What is stalking?
Stalking, also known as criminal harassment, is a crime.
You should seek help if you're afraid or concerned because someone is repeatedly:
- contacting you by phone, email, notes, social media or in person;
- following you;
- sending you unwanted gifts;
- watching your home, school or workplace;
- refuses to take "no" for an answer;
- contacting your friends, family or colleagues to talk about you; or
- behaving in ways you find unsettling.
Trust your instincts. If you feel unsafe you probably are, even if the stalker is not intending to scare you. If you're afraid for your safety, these repeated behaviours are likely criminal harassment. This type of behaviour is against the law. It's not a sign of love; it's about abuse, power and control.
Contact Victim Services
Learn about your options.
You can phone or drop in to talk to Victim Services (no appointment required) Monday through Friday between 8 a.m. to 4:30 p.m.
In person: 301 Jarvis Street, 2nd floor
Toll free: 1-800-661-0408, ext: 8500
In person: 813B 3rd Avenue
In person: 820 Adela Trail
What to do if you're being stalked
Report to the police
Stalking and harassment are against the law. If you are in immediate danger, phone 911.
It's up to you if you want to report to the police. While you may choose to wait if reporting, it'll be easier for police to investigate if you report sooner.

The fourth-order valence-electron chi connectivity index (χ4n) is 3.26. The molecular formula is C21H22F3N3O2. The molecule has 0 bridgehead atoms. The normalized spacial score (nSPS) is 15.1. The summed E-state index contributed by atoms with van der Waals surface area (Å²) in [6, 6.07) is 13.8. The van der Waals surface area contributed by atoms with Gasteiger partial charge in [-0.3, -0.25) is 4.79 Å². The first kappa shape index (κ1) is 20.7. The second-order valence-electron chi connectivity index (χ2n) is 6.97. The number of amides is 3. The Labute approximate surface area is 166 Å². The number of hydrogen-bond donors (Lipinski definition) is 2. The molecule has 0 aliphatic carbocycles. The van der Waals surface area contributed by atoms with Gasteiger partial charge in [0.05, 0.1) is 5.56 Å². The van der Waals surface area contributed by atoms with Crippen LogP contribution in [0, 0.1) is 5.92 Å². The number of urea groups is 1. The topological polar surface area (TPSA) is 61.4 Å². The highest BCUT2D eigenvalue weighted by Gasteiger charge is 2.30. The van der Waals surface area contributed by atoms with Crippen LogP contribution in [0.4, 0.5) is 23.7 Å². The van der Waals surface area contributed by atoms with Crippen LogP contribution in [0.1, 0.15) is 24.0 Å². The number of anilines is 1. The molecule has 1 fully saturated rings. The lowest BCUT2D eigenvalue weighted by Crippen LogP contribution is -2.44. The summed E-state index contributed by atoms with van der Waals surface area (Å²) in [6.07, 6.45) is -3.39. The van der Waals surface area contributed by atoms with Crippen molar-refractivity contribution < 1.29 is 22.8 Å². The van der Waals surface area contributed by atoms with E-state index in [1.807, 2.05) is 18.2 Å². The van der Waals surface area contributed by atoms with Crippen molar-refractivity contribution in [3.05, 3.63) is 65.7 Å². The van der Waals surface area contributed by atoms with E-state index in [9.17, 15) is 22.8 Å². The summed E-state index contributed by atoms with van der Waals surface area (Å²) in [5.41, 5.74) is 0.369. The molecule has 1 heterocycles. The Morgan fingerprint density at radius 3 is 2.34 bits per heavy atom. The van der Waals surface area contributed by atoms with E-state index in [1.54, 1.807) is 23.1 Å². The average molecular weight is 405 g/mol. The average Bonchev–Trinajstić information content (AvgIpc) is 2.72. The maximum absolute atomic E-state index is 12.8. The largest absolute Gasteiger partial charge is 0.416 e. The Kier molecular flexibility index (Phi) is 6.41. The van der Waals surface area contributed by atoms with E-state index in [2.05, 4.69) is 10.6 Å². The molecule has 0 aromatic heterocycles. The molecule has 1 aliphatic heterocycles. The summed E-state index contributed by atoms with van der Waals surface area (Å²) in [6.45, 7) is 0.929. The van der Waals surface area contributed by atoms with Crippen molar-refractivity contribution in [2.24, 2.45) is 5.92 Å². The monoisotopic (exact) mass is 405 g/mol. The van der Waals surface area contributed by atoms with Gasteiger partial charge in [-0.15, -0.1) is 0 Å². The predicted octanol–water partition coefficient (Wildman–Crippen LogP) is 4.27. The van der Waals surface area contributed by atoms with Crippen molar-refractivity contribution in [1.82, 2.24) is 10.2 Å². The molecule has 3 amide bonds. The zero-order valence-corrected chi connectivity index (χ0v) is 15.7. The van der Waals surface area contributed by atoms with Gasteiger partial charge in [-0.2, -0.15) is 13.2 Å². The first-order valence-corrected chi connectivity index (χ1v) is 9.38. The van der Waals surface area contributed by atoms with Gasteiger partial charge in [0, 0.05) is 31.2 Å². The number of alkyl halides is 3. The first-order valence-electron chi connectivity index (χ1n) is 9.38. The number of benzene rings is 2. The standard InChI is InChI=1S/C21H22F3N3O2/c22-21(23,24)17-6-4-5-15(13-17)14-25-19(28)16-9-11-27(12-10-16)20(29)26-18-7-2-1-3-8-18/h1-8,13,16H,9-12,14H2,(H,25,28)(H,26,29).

A victim services worker can accompany you to the police. If you're not sure whether or not you should report the threats, contact Victim Services.
Victim Services can help you make a safety plan. Some parts of a safety plan may include:
- take threats seriously;
- consider going to a women's shelter to be safe;
- change your routine;
- arrange a safe place to stay;
- have a friend stay with you;
- tell people how they can help you;
- do not communicate with the stalker or respond to attempts to contact you;
- let an answering machine or voice mail screen your calls;
- ask about an order to keep someone away from you such as a Peace Bond;
- ask for support from family, friends, and co-workers; and
- if you have children, ensure that their schools and caregivers are aware of your situation.
- Change privacy setting on your social media accounts.
- Block the person stalking you .
- Report the person stalking you to the social media administrator.
- Consider changing your account's name or alias.
- Limit the information shared on your public profile.
Find more ideas
Cyberstalking Protection: Basic advice, Canadian Resource Centre for Victim of Crimes
Document the stalking
- Keep all evidence.
- Write down the time, date, place and circumstances of each event or contact.
- Keep emails, notes and phone messages.
- Take screenshots of text and social media messages.
- Photograph anything the stalker damages and any injuries they caused.
- Ask witnesses to write down what they saw, too.
- Provide all the information to the RCMP if you're reporting to the police.
Stalking: it's not love
- Stalking is about power and control.
- A stalker’s efforts to control and intimidate often escalate into violence.
- Criminal harassment is usually committed by someone you know.
- Often the person is someone you've been close to.
- Stalking often occurs during a breakup or divorce.
- People you don’t know well can also be stalkers.
- You might not report the stalking because you feel the person will stop or you can deal with it.
- Trust your instincts and get help.
- Stalking: It’s not love, a pamphlet from the RCMP
- Criminal Harassment prepared by the Canadian Resource Centre for Victims of Crime
- Social Media Safety, the Edmonton Police Service